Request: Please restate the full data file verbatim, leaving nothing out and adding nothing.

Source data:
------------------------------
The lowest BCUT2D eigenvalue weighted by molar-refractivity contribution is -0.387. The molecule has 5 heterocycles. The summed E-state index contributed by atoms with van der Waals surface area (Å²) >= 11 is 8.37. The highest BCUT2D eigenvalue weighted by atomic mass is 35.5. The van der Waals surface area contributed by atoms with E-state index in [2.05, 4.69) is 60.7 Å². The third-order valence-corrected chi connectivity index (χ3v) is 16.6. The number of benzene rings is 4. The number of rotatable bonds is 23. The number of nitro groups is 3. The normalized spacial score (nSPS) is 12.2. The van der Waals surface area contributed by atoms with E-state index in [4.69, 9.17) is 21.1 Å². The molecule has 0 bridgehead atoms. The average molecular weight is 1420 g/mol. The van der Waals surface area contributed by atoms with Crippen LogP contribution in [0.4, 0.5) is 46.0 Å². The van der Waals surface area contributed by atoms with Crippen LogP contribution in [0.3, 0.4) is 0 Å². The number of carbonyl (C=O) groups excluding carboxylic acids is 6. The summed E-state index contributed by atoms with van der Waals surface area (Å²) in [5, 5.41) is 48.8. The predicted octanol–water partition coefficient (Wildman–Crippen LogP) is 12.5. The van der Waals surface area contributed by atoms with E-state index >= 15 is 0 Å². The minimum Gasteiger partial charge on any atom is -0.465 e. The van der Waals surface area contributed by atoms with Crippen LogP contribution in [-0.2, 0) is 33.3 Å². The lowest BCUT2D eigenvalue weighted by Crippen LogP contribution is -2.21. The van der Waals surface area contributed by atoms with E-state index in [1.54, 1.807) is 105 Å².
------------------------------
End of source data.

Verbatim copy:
The lowest BCUT2D eigenvalue weighted by molar-refractivity contribution is -0.387. The molecule has 5 heterocycles. The summed E-state index contributed by atoms with van der Waals surface area (Å²) >= 11 is 8.37. The highest BCUT2D eigenvalue weighted by atomic mass is 35.5. The van der Waals surface area contributed by atoms with E-state index in [2.05, 4.69) is 60.7 Å². The third-order valence-corrected chi connectivity index (χ3v) is 16.6. The number of benzene rings is 4. The number of rotatable bonds is 23. The number of nitro groups is 3. The normalized spacial score (nSPS) is 12.2. The van der Waals surface area contributed by atoms with E-state index in [4.69, 9.17) is 21.1 Å². The molecule has 0 bridgehead atoms. The average molecular weight is 1420 g/mol. The van der Waals surface area contributed by atoms with Crippen LogP contribution in [0.4, 0.5) is 46.0 Å². The van der Waals surface area contributed by atoms with Crippen LogP contribution in [0.3, 0.4) is 0 Å². The number of carbonyl (C=O) groups excluding carboxylic acids is 6. The summed E-state index contributed by atoms with van der Waals surface area (Å²) in [5, 5.41) is 48.8. The predicted octanol–water partition coefficient (Wildman–Crippen LogP) is 12.5. The van der Waals surface area contributed by atoms with E-state index >= 15 is 0 Å². The minimum Gasteiger partial charge on any atom is -0.465 e. The van der Waals surface area contributed by atoms with Crippen LogP contribution in [-0.2, 0) is 33.3 Å². The lowest BCUT2D eigenvalue weighted by Crippen LogP contribution is -2.21. The van der Waals surface area contributed by atoms with E-state index in [1.54, 1.807) is 105 Å².